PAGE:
The two-piston calipers bolt on easy enough, provided you've got the corresponding caliper brackets to go with them. The '93 and up calipers aren't bolting on to the older, smaller brackets, no matter how long you stare at them though. The remaining hardware's basically the same but the twin-piston brake pad shims are different, so make sure the guy selling you everything includes them otherwise your pads will probably fall out of place. And then there are the pads. EBC also set us up with their Redstuff Superstreet pads. They've got five different compounds to choose from with the red ones falling somewhere in the middle in terms of part-time track use and good streetability. The Redstuff pads are made of a Kevlar-fiber material enhanced with ceramic particles. Yes, the old Redstuff pads were also made of Kevlar but didn't have the ceramic part, as a result, they didn't last as long and were comparatively louder. About the only downside is the extensive break-in period, which is in some cases as much as 1,000 miles. We are, in fact, still working on ours.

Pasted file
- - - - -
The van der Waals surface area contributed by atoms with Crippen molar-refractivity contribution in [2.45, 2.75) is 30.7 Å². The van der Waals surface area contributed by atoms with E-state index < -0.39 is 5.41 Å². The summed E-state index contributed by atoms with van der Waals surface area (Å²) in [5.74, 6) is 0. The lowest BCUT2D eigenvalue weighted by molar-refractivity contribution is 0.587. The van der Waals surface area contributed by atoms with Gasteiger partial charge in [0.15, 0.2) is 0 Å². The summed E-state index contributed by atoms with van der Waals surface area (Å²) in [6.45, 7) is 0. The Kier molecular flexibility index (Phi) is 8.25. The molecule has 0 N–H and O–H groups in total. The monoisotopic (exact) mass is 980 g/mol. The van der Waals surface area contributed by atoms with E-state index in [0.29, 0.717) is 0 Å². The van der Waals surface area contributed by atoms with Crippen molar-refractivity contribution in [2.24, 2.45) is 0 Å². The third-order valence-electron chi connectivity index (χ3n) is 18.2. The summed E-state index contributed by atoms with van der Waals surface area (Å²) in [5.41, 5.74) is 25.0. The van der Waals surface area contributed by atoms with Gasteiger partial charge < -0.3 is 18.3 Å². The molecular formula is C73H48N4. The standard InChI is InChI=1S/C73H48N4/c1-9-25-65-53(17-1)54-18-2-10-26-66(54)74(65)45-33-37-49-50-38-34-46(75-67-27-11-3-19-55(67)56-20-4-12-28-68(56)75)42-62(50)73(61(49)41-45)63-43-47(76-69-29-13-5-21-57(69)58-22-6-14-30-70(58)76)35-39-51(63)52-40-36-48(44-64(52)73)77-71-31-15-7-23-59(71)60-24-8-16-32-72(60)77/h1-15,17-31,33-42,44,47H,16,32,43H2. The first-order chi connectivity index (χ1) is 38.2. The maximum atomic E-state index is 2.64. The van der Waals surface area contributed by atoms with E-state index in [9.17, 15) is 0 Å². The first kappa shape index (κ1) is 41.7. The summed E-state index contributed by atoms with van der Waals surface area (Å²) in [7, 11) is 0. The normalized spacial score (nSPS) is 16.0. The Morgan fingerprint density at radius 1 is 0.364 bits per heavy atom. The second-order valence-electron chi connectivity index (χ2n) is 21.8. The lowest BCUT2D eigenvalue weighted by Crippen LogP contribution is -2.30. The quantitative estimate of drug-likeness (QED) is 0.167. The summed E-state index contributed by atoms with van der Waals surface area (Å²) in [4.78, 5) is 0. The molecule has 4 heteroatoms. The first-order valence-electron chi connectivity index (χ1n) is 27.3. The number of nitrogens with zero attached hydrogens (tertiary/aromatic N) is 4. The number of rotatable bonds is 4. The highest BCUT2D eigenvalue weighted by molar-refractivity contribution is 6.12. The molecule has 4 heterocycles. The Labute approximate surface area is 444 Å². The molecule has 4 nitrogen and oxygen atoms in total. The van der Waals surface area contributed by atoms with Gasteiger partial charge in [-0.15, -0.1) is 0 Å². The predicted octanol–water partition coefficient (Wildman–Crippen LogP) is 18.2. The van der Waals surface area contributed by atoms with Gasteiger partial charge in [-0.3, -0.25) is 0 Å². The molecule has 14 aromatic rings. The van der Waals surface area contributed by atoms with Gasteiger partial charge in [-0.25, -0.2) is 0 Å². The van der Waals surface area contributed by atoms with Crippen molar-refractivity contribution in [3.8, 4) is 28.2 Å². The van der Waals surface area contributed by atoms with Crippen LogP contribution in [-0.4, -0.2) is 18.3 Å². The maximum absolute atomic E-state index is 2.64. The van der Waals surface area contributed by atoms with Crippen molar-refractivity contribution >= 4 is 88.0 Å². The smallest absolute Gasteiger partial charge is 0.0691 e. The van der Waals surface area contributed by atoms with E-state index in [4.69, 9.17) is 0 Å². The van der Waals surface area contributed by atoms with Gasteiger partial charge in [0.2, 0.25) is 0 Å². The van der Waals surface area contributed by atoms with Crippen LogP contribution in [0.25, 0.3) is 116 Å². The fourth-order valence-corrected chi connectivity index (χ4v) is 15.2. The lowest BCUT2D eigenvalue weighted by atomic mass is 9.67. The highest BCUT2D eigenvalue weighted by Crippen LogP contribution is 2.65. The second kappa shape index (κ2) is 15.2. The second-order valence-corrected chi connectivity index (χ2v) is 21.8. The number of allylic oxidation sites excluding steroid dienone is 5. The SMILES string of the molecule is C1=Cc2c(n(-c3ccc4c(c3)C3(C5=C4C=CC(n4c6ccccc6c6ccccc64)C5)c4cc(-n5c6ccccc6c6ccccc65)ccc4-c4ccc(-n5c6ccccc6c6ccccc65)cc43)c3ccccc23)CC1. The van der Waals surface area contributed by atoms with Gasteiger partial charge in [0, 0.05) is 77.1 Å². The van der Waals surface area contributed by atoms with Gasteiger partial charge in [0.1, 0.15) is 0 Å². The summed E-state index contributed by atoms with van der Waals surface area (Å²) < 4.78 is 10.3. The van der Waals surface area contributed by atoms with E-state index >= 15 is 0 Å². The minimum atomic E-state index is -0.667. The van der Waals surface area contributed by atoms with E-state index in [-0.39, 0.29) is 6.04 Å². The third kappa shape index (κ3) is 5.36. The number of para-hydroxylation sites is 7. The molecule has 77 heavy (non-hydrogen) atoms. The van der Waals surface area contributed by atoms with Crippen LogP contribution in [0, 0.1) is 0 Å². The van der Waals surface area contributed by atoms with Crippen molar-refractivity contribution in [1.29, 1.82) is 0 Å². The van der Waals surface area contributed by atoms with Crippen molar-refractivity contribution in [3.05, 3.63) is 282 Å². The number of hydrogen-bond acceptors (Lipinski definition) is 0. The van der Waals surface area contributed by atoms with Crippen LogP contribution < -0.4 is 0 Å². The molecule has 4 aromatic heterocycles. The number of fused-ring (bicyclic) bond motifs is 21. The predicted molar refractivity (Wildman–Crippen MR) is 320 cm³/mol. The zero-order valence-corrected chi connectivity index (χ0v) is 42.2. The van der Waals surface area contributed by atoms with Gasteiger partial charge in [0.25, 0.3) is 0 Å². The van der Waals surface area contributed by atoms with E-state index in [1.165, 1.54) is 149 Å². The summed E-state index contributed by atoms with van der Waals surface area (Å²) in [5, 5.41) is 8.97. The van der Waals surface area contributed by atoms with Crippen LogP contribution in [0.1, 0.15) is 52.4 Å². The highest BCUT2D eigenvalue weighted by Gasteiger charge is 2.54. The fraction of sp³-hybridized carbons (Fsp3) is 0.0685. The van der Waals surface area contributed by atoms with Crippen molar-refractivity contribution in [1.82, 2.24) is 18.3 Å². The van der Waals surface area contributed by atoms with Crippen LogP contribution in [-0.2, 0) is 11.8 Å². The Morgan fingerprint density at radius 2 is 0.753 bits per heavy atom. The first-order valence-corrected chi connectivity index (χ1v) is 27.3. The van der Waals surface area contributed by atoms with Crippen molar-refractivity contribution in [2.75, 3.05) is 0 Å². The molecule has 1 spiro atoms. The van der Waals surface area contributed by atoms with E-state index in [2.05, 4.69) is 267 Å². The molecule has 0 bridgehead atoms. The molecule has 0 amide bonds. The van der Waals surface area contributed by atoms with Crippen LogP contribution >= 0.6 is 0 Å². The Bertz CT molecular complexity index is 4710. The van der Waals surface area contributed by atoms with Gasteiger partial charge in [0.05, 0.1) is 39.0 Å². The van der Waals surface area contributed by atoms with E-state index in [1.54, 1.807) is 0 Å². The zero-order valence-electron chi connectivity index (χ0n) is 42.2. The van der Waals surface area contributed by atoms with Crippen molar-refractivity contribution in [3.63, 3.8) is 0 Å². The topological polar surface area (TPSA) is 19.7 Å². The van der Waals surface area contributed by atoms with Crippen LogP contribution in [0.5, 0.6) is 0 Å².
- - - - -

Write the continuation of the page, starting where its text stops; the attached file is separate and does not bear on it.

We couldn't outfit the front without upgrading the rear brakes at the same time. The back is fairly uneventful though, as there aren't any size upgrades from the OEM's. The Stealth/3000GT pieces are commonly thought to be bigger but aren't; they're actually the same size yet exhibit more than 15 percent less swept pad area. They also feature an entirely different, remote-mounted parking brake system that just doesn't work here anyways. No matter though, it's the fronts that do most of the work and it isn't like the rears are exactly puny. As such, we went ahead with the same EBC rotor/pad combo out back as we did up front.

We also decided to upgrade the aging rubber brake lines with steel-braided, Teflon-lined ones from Goodridge. The new lines contribute to our new, firmer brake pedal feel and are one of the few things that'll outlast the car itself, which is after all, never a bad thing.

SOURCE
KYB
901 Oakcliff
Lombard
IL  60148
Eibach
EBC Brakes Goodridge